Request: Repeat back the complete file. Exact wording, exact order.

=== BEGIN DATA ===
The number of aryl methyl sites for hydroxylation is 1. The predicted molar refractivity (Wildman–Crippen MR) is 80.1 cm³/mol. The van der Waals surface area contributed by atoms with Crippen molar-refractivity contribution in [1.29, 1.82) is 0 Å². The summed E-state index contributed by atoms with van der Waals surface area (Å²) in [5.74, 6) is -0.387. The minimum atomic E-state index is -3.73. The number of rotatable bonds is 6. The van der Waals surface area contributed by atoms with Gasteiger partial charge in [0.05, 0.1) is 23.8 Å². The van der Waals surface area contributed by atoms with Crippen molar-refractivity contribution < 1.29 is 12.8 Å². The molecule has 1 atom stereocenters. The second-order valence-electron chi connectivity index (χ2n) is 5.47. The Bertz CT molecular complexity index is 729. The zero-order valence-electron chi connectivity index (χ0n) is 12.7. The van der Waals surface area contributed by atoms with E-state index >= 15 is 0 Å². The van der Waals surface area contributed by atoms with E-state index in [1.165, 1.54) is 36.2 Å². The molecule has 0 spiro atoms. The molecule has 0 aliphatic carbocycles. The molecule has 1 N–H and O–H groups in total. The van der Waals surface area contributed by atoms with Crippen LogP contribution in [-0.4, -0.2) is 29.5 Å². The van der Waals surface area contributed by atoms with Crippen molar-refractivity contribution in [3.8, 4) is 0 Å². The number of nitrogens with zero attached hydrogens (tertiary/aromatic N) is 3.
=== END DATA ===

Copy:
The number of aryl methyl sites for hydroxylation is 1. The predicted molar refractivity (Wildman–Crippen MR) is 80.1 cm³/mol. The van der Waals surface area contributed by atoms with Crippen molar-refractivity contribution in [1.29, 1.82) is 0 Å². The summed E-state index contributed by atoms with van der Waals surface area (Å²) in [5.74, 6) is -0.387. The minimum atomic E-state index is -3.73. The number of rotatable bonds is 6. The van der Waals surface area contributed by atoms with Gasteiger partial charge in [0.05, 0.1) is 23.8 Å². The van der Waals surface area contributed by atoms with Crippen molar-refractivity contribution < 1.29 is 12.8 Å². The molecule has 1 atom stereocenters. The second-order valence-electron chi connectivity index (χ2n) is 5.47. The Bertz CT molecular complexity index is 729. The zero-order valence-electron chi connectivity index (χ0n) is 12.7. The van der Waals surface area contributed by atoms with E-state index >= 15 is 0 Å². The van der Waals surface area contributed by atoms with E-state index in [1.165, 1.54) is 36.2 Å². The molecule has 0 spiro atoms. The molecule has 0 aliphatic carbocycles. The molecule has 1 N–H and O–H groups in total. The van der Waals surface area contributed by atoms with Crippen LogP contribution in [-0.4, -0.2) is 29.5 Å². The van der Waals surface area contributed by atoms with Crippen molar-refractivity contribution in [3.8, 4) is 0 Å². The number of nitrogens with zero attached hydrogens (tertiary/aromatic N) is 3.